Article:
From Skintland to a United States of Britain

The hysterical debate around Scottish independence is harming independents

The Economist this week caused a bit of a stooshie north of the border by wading into the murky waters of the independence debate with a front cover that labelled an independent Scotland as "Skintland". Whether the SNP’s irate response to the article was individual petulance or co-ordinated political manoeuvring, we’ll probably never know.

What the Economist does spell out is that the hyperboles of neither side are true. Scotland has excellent resources and would not be an "impoverished backwater". Equally, there are not boardrooms full of investors waiting eagerly on the edge of their seats for Alex Salmond to usher them into his socio-democratic paradise.

If the economics are just about even, then, why all the fuss?

Because secessionist movements are not economic. A recent book by two MIT Economists concludes that the optimal size of a country is a trade-off between the benefits of being big (not enough of the current debate has focused on this) and the costs of heterogeneity. Voters want a government who represents their cultural and social beliefs. It is clear that a large number of Scots have felt disenfranchised by sneering, plummy Westminsterites for generations; but this narrow view disregards those many Scots who are proud to be both Scottish and British and who want to stay a part of the Union for the same non-economic national pride that the Nationalists claim a monopoly on.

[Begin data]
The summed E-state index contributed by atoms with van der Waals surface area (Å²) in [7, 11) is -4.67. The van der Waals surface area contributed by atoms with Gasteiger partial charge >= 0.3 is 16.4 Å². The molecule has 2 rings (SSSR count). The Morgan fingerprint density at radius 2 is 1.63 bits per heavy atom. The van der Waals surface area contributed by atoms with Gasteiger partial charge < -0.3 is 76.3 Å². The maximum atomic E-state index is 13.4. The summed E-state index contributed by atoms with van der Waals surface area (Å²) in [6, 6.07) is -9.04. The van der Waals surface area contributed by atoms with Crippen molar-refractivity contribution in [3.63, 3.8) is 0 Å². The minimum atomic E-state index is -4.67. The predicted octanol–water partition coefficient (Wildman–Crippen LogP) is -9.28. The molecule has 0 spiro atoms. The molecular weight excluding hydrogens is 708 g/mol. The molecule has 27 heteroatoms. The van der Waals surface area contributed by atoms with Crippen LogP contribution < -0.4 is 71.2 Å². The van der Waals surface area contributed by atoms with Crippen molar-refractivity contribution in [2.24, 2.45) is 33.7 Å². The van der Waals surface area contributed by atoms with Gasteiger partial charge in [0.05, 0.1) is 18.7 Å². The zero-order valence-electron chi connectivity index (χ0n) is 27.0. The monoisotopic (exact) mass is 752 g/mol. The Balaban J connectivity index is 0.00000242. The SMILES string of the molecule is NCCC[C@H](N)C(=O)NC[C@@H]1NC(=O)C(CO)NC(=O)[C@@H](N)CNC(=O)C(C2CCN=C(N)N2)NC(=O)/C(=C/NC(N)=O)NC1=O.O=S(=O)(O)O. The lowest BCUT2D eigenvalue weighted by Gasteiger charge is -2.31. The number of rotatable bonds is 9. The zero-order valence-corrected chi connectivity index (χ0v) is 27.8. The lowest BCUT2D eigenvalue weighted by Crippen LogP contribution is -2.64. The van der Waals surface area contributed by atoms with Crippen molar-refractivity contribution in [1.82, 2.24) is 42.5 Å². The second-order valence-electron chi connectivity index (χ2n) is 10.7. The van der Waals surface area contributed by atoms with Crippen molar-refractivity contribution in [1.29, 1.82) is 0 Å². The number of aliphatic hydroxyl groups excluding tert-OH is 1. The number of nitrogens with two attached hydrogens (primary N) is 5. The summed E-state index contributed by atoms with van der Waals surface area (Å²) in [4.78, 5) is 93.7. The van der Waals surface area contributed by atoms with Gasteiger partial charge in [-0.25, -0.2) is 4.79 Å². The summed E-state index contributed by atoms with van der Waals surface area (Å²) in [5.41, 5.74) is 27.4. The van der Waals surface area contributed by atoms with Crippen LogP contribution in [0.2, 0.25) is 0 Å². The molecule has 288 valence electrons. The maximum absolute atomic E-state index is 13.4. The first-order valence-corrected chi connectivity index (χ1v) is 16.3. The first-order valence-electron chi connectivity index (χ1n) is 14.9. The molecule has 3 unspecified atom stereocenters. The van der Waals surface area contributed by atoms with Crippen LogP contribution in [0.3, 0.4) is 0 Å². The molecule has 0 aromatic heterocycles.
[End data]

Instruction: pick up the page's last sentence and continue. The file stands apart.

The debate – an ideological one hidden behind the false pretence of economics – is reminiscent of the USA’s recent primaries, where king-making independent voters are forced to listen to months of diatribe before getting down to the (hopefully) more rational Presidential election.

And just like in America, voters who would prefer a pragmatic, economic solution for the UK are instead being offered two increasingly polarised options.

But there is an alternative.

Of the SNP's "seven key strengths" plan – released hastily in response to Skintlandgate – all seven would be attainable under devo plus/max, yet there is no mention of these options in the Economist article.

Most independents (a poor choice of word in this case) would probably welcome further fiscal powers for Scotland within the Union, preserving the benefits of size and free movement of goods and labour whilst allowing the Scottish Government to provide a more tailored basket of public goods. Indeed, fiscal decentralisation in Scotland offers a rare opportunity to make many better off without making others worse off. But the rub with this can be found in another Economist article two weeks previous:

Scotland, given the power to lower corporation tax. . . will suck investment and jobs from below the border.

There is evidence that this "beggar-thy-neighbour" approach is already happening, with companies such as Amazon awarding large contracts to Scotland over north England thanks to the good (generously funded) work of Scottish regional development agencies (RDAs), which were abolished in England to its detriment. Provided UK growth policy continues to focus on the South East – the SNP’s main, justifiable argument – devo plus/max will breed resentment and inequality in the rest of the UK’s peripheries. For this reason, a fiscally decentralised four-state solution would also be unfeasible.